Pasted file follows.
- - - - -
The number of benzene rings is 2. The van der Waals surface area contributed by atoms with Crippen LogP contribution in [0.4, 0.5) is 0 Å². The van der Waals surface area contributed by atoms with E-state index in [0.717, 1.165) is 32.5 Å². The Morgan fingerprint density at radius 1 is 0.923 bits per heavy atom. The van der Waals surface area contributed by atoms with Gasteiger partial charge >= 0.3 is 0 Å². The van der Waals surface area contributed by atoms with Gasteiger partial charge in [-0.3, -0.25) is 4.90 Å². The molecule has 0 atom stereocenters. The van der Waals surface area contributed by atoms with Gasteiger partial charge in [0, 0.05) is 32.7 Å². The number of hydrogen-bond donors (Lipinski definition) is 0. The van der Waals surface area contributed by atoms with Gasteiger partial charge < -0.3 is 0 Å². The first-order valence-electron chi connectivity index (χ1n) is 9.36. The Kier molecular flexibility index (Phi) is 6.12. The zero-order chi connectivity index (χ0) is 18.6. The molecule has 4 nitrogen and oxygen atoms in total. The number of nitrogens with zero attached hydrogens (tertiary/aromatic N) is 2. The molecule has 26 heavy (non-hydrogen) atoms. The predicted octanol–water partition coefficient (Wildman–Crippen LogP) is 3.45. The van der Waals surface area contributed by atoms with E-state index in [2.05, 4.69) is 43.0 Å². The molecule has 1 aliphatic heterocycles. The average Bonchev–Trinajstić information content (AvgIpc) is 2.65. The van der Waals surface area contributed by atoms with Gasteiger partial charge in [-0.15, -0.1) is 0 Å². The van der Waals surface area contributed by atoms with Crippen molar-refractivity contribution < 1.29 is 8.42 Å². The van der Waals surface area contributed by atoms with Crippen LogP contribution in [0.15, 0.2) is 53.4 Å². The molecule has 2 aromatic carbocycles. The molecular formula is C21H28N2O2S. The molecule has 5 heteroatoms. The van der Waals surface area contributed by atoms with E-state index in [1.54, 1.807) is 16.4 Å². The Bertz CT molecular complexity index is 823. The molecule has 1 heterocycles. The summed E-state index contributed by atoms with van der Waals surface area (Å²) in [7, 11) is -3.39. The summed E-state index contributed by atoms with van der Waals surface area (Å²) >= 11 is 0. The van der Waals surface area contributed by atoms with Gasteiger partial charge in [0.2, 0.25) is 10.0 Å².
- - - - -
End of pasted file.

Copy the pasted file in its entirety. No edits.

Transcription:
The number of benzene rings is 2. The van der Waals surface area contributed by atoms with Crippen LogP contribution in [0.4, 0.5) is 0 Å². The van der Waals surface area contributed by atoms with E-state index in [0.717, 1.165) is 32.5 Å². The Morgan fingerprint density at radius 1 is 0.923 bits per heavy atom. The van der Waals surface area contributed by atoms with Gasteiger partial charge >= 0.3 is 0 Å². The van der Waals surface area contributed by atoms with Gasteiger partial charge in [-0.3, -0.25) is 4.90 Å². The molecule has 0 atom stereocenters. The van der Waals surface area contributed by atoms with Gasteiger partial charge in [0, 0.05) is 32.7 Å². The number of hydrogen-bond donors (Lipinski definition) is 0. The van der Waals surface area contributed by atoms with Gasteiger partial charge < -0.3 is 0 Å². The first-order valence-electron chi connectivity index (χ1n) is 9.36. The Kier molecular flexibility index (Phi) is 6.12. The zero-order chi connectivity index (χ0) is 18.6. The molecule has 4 nitrogen and oxygen atoms in total. The number of nitrogens with zero attached hydrogens (tertiary/aromatic N) is 2. The molecule has 26 heavy (non-hydrogen) atoms. The predicted octanol–water partition coefficient (Wildman–Crippen LogP) is 3.45. The van der Waals surface area contributed by atoms with E-state index in [2.05, 4.69) is 43.0 Å². The molecule has 1 aliphatic heterocycles. The average Bonchev–Trinajstić information content (AvgIpc) is 2.65. The van der Waals surface area contributed by atoms with Gasteiger partial charge in [-0.15, -0.1) is 0 Å². The van der Waals surface area contributed by atoms with Crippen molar-refractivity contribution < 1.29 is 8.42 Å². The van der Waals surface area contributed by atoms with Crippen LogP contribution in [0.15, 0.2) is 53.4 Å². The molecule has 2 aromatic carbocycles. The molecular formula is C21H28N2O2S. The molecule has 5 heteroatoms. The van der Waals surface area contributed by atoms with E-state index in [1.54, 1.807) is 16.4 Å². The Bertz CT molecular complexity index is 823. The molecule has 1 heterocycles. The summed E-state index contributed by atoms with van der Waals surface area (Å²) in [7, 11) is -3.39. The summed E-state index contributed by atoms with van der Waals surface area (Å²) >= 11 is 0. The van der Waals surface area contributed by atoms with Gasteiger partial charge in [0.2, 0.25) is 10.0 Å².